Aside from the coveted Rock trophy each winner receives, there has been a crowning ceremony at the Rock Island Grand Prix since the year 2000. The King of the Streets began in 1998 with an event in Oklahoma before moving to the famed Quincy Grand Prix in 1999. The next year, the event planted its roots at the Rock Island Grand Prix with ‘99 winner Alan Rudolph backing up his first win to earn the crown, a feat he would repeat once again in 2001 for a third straight title. Since then, 13 different drivers have earned the King of the Streets title, including seven new names in the last seven Rock Island Grand Prix events.

The latest to leave the Quad Cities as King was the 2021 winner Andrew Bujdoso. Bujdoso commented about how cool it was to win last year, and how he hopes to help keep the Grand Prix on the calendar for years to come.

“Winning it last year was just to get my name added to the record books of all the really cool drivers,” Bujdoso told EKN. He went on to state how he wants to help make it a party for the next generation of drivers, saying how NKA’s guidance on the event is helping with that goal. “A historic street race like this one cannot die like Lancaster and Lonestar.” Bujdoso showed excitement for the growing interest in shifterkart racing in the United States and hopes that it can help gain traction for the event, along with the Grand Prix being live broadcasted and the fact that the cash prizes are increasing.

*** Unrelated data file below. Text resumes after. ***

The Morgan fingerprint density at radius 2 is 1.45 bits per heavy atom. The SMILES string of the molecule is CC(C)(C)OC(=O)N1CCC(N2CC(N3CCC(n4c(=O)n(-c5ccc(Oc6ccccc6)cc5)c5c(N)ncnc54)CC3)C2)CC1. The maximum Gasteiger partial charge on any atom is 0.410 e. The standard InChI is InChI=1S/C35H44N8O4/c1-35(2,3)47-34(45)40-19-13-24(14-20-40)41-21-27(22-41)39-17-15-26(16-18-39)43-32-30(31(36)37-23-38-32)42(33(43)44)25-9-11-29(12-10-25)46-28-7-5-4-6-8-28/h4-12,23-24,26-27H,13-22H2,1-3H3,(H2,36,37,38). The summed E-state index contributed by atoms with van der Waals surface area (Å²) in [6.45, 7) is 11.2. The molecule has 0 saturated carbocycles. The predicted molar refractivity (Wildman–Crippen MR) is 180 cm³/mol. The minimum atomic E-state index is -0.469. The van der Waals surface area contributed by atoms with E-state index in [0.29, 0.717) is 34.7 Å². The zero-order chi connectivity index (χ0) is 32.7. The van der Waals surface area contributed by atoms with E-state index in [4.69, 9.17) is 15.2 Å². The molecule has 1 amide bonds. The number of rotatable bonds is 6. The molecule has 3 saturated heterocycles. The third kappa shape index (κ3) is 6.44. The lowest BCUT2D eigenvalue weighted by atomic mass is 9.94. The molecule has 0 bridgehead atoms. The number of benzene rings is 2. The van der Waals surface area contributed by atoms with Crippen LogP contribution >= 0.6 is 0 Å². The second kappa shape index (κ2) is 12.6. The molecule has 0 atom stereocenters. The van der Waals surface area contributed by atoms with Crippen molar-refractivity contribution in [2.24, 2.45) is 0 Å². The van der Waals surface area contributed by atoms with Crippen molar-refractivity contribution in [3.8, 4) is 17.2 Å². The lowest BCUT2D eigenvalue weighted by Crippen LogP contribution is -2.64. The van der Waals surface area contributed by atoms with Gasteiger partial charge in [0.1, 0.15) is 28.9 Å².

Race Liberante became the inaugural King of the Rock 100 winner (Photo: EKN)

What was once a single kingdom is now split into three beginning at last year’s Rock Island Grand Prix. The King of the Rock 100cc and King of the Rock Briggs 206 races were established in 2021 to provide a ‘pro’ category for the popular two-cycle and four-cycle engine packages.